Molecular catenanes consist of two or more interlocked macrocycles and are fascinating synthetic targets in supramolecular chemistry. They are usually constructed by a template-based approach. Coordination-driven self-assembly can also be a useful method, particularly for the syntheses of more complex molecules.
Guo-Xin Jin, Fudan University, Shanghai, China, F. Ekkehardt Hahn, Unversity of Münster, Germany, and colleagues have synthesized a series of molecular metallacatenanes (example pictured) from 1,5-bis[2-(4-pyridyl)ethynyl]anthracenes and dinuclear half-sandwich iridium complexes. The components are pre-orientated for the catenane formation by π⋅⋅⋅π stacking in a highly selective fashion. The interlocked structures were, thus, obtained by template-free, coordination-driven self-assembly.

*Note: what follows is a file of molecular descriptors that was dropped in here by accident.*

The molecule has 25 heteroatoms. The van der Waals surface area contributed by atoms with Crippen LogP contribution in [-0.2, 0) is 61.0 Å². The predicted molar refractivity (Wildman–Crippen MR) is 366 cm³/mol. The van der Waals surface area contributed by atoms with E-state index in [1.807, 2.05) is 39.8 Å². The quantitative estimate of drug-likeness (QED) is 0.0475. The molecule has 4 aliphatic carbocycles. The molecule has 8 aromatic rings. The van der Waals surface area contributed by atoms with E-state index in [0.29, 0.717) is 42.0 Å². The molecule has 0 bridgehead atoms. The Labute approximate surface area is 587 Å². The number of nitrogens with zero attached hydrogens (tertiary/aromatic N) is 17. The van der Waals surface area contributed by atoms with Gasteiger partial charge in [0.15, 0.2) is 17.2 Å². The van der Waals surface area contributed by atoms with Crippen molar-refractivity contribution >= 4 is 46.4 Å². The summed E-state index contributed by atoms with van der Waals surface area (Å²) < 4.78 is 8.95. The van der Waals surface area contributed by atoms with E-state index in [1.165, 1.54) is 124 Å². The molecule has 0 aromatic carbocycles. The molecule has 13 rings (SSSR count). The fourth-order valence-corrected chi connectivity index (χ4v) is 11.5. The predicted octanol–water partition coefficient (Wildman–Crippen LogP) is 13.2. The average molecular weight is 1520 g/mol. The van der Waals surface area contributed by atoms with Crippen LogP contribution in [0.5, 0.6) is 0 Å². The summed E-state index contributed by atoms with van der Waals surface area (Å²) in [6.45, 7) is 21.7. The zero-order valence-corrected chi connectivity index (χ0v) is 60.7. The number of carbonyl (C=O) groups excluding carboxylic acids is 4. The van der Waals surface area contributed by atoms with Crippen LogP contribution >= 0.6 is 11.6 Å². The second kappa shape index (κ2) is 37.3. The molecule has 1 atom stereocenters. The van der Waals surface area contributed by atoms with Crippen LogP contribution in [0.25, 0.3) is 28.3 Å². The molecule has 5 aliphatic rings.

Single-crystal X-ray diffraction analysis indicated that the catenanes adopt two different configurations depending on the halogen atoms at the dinuclear iridium complex bridge (either no halogen, Cl, or Br). The developed simple approach for the preparation of metallacatenane architectures through π–π stacking and control of the topology by halogen atoms could be applied to the design of new supramolecular assemblies and molecular machines.
- Highly Selective Synthesis of Iridium(III) Metallacatenanes through Component Pre-Orientation by π⋅⋅⋅π Stacking,
Wei-Long Shan, Yue-Jian Lin, F. Ekkehardt Hahn, Guo-Xin Jin,
Angew. Chem. Int. Ed. 2019.